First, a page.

Increasing instances of loan deals are not good for football
Taking stock, of all the 137 registrations done (ins and outs for each club) in the English Premier League, 73 are loan deals.football Updated: Feb 02, 2016 20:42 IST
Shutters are down and locked on another transfer window in Europe.
Taking stock, of all the 137 registrations done (ins and outs for each club) in the English Premier League, 73 are loan deals. There are, of course, duplicates, for instance Steven Naismith’s loan transfer from Everton to Norwich is being counted twice for registrations at both ends. Such cases are, however, few, meaning most Premier League clubs opted for loan transfers rather than permanent move this transfer window. Is that a good sign?
Loan transfers are in place for a reason. It gives clubs an option to temporarily supplement for an injured player, or generally strengthen their squad without breaking the bank. From a player’s perspective, it offers the leverage to get more playing time at another team without having to sacrifice his ambitions at the parent club.
But loan deals such as Brazilian forward Alexandre Pato’s from Corinthians to Chelsea do not really fit into these scenarios; the London clubs are not really short of strikers, regardless of their efficiency up front.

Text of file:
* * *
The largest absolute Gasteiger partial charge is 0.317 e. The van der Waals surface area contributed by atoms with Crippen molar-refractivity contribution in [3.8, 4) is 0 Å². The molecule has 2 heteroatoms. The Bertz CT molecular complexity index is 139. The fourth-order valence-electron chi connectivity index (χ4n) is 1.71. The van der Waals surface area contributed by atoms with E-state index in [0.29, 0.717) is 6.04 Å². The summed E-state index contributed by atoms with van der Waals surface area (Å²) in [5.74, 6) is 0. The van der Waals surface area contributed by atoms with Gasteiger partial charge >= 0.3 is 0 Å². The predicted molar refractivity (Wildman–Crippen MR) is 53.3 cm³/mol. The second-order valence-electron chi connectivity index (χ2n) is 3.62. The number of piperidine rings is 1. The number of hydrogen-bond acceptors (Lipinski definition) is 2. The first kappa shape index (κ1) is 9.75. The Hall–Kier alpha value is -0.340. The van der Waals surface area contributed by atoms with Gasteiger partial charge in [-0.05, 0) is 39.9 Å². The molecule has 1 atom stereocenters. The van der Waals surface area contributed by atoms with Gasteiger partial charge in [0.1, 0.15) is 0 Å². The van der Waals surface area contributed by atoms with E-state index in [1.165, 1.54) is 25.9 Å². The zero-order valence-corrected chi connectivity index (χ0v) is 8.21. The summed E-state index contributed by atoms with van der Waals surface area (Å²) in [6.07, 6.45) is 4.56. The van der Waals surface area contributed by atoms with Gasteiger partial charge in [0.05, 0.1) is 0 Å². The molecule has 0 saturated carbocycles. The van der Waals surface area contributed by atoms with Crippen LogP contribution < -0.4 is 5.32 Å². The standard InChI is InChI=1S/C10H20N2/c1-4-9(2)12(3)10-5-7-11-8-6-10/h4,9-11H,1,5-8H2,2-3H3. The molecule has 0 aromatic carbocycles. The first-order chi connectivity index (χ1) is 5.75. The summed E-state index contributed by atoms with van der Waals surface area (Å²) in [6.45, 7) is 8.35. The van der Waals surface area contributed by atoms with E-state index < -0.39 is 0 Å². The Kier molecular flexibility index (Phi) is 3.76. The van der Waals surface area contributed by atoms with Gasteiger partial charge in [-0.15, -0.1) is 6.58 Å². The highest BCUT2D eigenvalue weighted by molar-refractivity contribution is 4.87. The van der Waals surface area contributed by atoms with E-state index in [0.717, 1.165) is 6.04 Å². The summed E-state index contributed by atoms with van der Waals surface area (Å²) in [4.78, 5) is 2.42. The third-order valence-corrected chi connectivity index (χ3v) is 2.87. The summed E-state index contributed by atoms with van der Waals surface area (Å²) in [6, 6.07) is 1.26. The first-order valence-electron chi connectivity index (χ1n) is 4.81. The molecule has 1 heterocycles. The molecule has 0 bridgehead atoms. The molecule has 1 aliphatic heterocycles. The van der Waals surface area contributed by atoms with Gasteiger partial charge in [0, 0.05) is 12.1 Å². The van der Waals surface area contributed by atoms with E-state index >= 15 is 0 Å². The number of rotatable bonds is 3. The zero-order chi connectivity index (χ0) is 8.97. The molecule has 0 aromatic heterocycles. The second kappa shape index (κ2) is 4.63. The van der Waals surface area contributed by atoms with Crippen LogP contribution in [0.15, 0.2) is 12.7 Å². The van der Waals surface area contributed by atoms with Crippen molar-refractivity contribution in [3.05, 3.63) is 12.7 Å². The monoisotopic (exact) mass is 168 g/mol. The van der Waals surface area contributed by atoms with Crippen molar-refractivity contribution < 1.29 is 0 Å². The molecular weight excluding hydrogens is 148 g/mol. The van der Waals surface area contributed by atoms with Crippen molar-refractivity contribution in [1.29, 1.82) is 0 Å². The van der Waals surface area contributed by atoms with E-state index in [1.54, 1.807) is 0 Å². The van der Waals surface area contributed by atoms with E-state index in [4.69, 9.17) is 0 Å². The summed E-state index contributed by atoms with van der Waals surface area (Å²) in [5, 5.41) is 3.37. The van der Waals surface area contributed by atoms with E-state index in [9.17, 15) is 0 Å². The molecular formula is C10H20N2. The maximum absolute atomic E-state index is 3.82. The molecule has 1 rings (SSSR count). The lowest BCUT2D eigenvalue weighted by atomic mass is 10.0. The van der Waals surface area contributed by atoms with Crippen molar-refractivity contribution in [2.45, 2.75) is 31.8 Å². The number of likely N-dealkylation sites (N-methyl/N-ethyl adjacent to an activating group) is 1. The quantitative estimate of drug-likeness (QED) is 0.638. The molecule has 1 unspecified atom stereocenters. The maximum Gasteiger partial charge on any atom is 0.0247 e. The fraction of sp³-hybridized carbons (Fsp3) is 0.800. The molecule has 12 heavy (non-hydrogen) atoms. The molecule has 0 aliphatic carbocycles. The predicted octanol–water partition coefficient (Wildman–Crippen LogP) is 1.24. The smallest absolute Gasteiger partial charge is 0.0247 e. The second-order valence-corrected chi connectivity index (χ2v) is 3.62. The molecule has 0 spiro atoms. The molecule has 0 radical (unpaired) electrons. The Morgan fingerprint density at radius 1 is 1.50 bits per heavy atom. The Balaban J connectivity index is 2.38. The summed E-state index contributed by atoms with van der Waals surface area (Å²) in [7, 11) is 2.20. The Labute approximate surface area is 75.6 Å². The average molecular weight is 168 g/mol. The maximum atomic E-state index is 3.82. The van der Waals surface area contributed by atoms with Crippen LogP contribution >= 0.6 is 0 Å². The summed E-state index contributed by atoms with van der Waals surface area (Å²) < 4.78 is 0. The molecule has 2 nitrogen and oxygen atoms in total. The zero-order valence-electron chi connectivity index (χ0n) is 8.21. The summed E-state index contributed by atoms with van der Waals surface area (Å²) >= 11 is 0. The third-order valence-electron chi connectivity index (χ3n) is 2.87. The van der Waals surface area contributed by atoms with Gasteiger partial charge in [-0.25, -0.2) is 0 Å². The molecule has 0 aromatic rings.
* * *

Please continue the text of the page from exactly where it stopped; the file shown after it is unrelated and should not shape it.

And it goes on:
Chelsea, it may be noted, have become experts in exploiting the regulations over loan transfer. The club has been known to park many youngsters on loan transfers abroad, mostly at their feeder clubs such as Vitesse Arnhem of the Netherlands. These are not necessitated by an injury crisis or a need to strengthen a squad. The excuse of honing talent by giving them playing time abroad too doesn’t really hold water.
The high number of loanees, 27 when counted last year, suggests the club are recklessly buying young footballers from other clubs, usually financially weaker, and experimenting them at feeder clubs. It is a sort of pan-Europe footballing laboratory funded by Roman Abramovich.
Chelsea are not the only club exploiting the loan regulations. In fact, most bewildering loan deal in Europe this transfer window was done in Italy. Inter Milan, in an attempt to reverse their recent drop in form, have signed Eder from Sampdoria on a two-year loan deal.
The longevity of arrangement is baffling, had they identified the joint-second best goal scorer in Italy as a way to recover their lost prominence wouldn’t a permanent deal be more legitimate?
One of the reasons, clubs across Europe are prioritising loan transfers over permanent deals is thought to the Uefa’s Financial Fair Play regulation. According to the website LawInSport, by opting for the former, the clubs are able to keep their balance sheet tidier, and hence avoid being flagged by the football authorities for their weak financial structure. Inter Milan’s Eder deal is a prime example of this.
The loan transfers, certainly, are not unregulated; they have to abide by the Fifa laws in the same way a permanent transfer has to. The International Transfer Matching System ensures every transfer, be it on loan or permanent, are tracked.That, however, does not abjudicate the pre eminence of loan transfers. It is not a case of breaking the law, but one of clubs getting ahead of the law, and ethics.